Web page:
My Estonian education was interrupted after fifth grade, I received my secondary schooling in Swedish, and performed my academic work in English and French. Everything Estonian has since been a sideline and avocational, driven by a lingering interest in my native heritage. It was spurred incidentally in the 1950s when rummaging for Hittite material in the bowels of Harvard’s Widener Library and finding among discards also the primal edition of the Estonian epic Kalevipoeg with the autograph of Henry Wadsworth Longfellow. So the author of Hiawatha had been privy to something more than the Finnish Kalevala! I managed to effect its transfer to Harvard’s rare books library and resolved to start collecting Estonian books myself. But frequent academic peregrination during the 1950s was not conducive to accumulation.
When arriving at UCLA in 1958 all my worldly goods fitted into my Chevrolet Bel-Air. The first break came in 1963 when my colleague Lauri Honko introduced me in Finland to Hilja Kettunen (widow of Lauri Kettunen, one-time professor in Estonia), who sold me significant parts of his older Estonian book treasures. During the 1960s it became possible to subscribe to Soviet Estonian periodical publications. Through personal contacts, I also acquired a whole string of private suppliers in Estonia of both current and older books, in return for either hard currency or as scholarly exchanges. This became a near avalanche until the Soviet apparatchiks noticed and forbade the export of older literature from Estonia. After that, the packages had to be mailed instead from Russian post offices, and the flood continued. Upon liberation of Estonia in 1991 everything became free to buy and acquire, as it had been all along with Estonian and Baltic publications in the free world.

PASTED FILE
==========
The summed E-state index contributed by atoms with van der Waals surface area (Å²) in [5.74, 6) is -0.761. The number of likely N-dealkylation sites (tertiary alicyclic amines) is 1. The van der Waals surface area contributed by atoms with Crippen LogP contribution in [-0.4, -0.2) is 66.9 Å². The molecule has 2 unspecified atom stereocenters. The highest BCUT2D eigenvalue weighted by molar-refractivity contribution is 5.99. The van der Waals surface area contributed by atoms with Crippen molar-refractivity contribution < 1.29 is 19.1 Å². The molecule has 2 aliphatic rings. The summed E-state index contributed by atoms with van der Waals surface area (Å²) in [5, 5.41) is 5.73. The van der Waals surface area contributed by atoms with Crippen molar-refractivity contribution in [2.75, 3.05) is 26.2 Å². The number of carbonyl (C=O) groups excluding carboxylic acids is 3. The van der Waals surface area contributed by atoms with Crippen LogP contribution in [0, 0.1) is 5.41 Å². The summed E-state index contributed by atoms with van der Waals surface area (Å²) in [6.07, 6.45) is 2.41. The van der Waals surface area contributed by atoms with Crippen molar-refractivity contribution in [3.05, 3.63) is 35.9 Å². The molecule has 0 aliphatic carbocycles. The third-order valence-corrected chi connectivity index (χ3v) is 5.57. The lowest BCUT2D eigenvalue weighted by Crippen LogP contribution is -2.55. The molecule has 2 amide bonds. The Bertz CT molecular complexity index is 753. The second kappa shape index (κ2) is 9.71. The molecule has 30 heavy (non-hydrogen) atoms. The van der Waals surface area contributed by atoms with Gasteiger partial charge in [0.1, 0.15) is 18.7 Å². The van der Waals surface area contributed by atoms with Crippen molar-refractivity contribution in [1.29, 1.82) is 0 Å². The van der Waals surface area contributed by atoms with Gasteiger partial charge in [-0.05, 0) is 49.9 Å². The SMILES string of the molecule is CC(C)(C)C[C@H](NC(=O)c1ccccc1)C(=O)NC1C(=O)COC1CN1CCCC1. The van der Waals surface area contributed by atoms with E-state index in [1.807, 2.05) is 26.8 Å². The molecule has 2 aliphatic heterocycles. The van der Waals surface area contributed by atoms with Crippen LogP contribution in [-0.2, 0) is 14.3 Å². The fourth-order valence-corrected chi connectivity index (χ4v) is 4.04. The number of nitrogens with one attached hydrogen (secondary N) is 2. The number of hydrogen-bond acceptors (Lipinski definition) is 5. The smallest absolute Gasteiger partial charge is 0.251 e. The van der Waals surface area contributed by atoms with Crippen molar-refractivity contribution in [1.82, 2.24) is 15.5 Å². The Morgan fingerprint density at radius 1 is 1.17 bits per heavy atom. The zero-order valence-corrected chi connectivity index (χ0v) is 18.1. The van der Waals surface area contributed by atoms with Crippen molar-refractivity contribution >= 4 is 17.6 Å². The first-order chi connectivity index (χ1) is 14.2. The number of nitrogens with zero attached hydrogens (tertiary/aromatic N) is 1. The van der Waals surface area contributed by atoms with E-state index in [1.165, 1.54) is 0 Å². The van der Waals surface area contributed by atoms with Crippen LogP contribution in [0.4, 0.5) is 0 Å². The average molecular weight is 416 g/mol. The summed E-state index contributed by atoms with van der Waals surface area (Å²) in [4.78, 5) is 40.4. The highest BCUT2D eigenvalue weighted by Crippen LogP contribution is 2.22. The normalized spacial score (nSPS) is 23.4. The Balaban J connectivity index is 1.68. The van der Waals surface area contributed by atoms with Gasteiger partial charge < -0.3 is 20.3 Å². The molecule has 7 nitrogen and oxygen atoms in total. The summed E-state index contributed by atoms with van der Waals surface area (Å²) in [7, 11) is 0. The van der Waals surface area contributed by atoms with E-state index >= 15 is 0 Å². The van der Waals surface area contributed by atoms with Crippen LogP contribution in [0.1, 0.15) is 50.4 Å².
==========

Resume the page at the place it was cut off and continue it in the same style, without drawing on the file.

In a nutshell, this is how the collection mushroomed between 1960 and the present. A serious field of study in the humanities and history requires adequate coverage in both bulk and time-depth. This is a sine qua non for both teaching and research. In the Estonian case we have a language of exceptional historical, grammatical, and phonetic interest to linguistics at large, and a large folkloric and literary treasure house well-deserving of exploration and exploitation by international scholars. For the last century and half Estonian literature has had extensive interaction with other world literatures, as the bulk of translations in both directions testifies.
It gives me great pleasure that Stanford now has the nearly full set of the literary monthly Looming, starting with the first issue in 1924. Also that it can exhibit the first Estonian Bible printed in 1739 and many other old texts and unique first editions. My hope is that Stanford Libraries will be able to sustain, perpetuate, and further expand the buildup of the Estonian and Baltic collections by steady subscriptions to periodical literature and persistent and exhaustive acquisition of current publications. Also to promote and publicize the resources it has to offer for the study of historical aspects of Estonian culture, to complement the Hoover Library resources relating to Estonian history and the contribution that Estonia is currently making to advanced technology.